In the 1910s expeditions to far-off places were making big headlines. Explorers like Douglas Mawson and Ernest Shackleton set new world records and gathered valuable scientific data about places on Earth that few humans had ever set foot on before.
The Imperial Trans-Antarctic Expedition was planned for 1914 and Frank Hurley, known for his relentless pursuit of the perfect angle, was the official expedition photographer for Ernest Shackleton’s expedition. When the group ran into trouble, Hurley snapped photos of it all. Have a look at Hurley’s awe-inspiring photographs below.
Endurance and The Expedition
The crew had set out from Plymouth, England, on August 1st, 1914, the same day that Germany declared war on Russia. The expedition intended to traverse the Atlantic and make it all the way to Antarctica without incident in a ship specially-designed to perform well in polar conditions. Endurance was made from wood, a vessel with reinforced joints made by expert shipbuilders to withstand icy shores and cold temperatures. But, the ice proved more than Endurance could handle.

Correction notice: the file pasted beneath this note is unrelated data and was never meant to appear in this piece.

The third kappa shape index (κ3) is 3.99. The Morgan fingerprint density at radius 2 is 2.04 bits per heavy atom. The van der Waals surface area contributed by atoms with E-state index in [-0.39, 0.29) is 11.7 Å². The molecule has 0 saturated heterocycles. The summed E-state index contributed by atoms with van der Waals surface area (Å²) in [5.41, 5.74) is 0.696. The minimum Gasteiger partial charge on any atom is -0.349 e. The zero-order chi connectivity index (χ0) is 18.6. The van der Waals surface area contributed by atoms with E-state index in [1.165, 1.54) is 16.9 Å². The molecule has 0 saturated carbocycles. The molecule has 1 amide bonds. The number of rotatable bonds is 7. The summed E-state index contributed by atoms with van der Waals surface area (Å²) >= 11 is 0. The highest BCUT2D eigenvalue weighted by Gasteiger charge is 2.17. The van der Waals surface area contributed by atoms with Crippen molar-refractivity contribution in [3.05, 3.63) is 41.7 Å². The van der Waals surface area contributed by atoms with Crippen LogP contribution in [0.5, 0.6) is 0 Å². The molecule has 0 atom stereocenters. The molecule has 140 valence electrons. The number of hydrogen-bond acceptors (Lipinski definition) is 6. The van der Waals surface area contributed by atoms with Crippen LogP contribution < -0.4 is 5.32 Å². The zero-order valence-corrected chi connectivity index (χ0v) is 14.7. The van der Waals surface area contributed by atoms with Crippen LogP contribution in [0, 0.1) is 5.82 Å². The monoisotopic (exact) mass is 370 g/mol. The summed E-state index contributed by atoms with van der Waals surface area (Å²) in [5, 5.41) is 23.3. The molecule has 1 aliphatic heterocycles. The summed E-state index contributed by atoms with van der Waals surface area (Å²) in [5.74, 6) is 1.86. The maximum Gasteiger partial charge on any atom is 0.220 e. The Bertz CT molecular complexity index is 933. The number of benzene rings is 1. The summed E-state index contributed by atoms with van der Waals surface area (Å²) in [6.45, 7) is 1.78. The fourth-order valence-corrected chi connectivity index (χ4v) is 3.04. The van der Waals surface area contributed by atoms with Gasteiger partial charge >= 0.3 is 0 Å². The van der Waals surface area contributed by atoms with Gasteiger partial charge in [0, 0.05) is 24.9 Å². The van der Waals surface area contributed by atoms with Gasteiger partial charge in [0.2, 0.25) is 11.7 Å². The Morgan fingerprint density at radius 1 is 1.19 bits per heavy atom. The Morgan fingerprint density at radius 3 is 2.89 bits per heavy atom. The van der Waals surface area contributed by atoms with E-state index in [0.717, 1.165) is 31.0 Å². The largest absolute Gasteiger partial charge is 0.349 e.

Endurance became lodged in the ice that covered the waters of the Weddell Sea and the crew was stuck in one spot for months. When water began to leak into the ship, they were left with no choice but to abandon her and head to the shore. Endurance sank on December 21st, 1915.
The group made for Elephant Island, so named for the elephant seals that frequent its shores. The expedition traveled for 7 days in rough waters in lifeboats to reach the shore.
Those ashore at first attempted to live in a hole cut into the ice and snow. When this proved an inferior shelter, Frank Wild (second in command) built shelters from the lifeboats and some canvas material, which is probably what saved their lives.
The crew sustained themselves by fishing and seal-hunting, though game was not plentiful.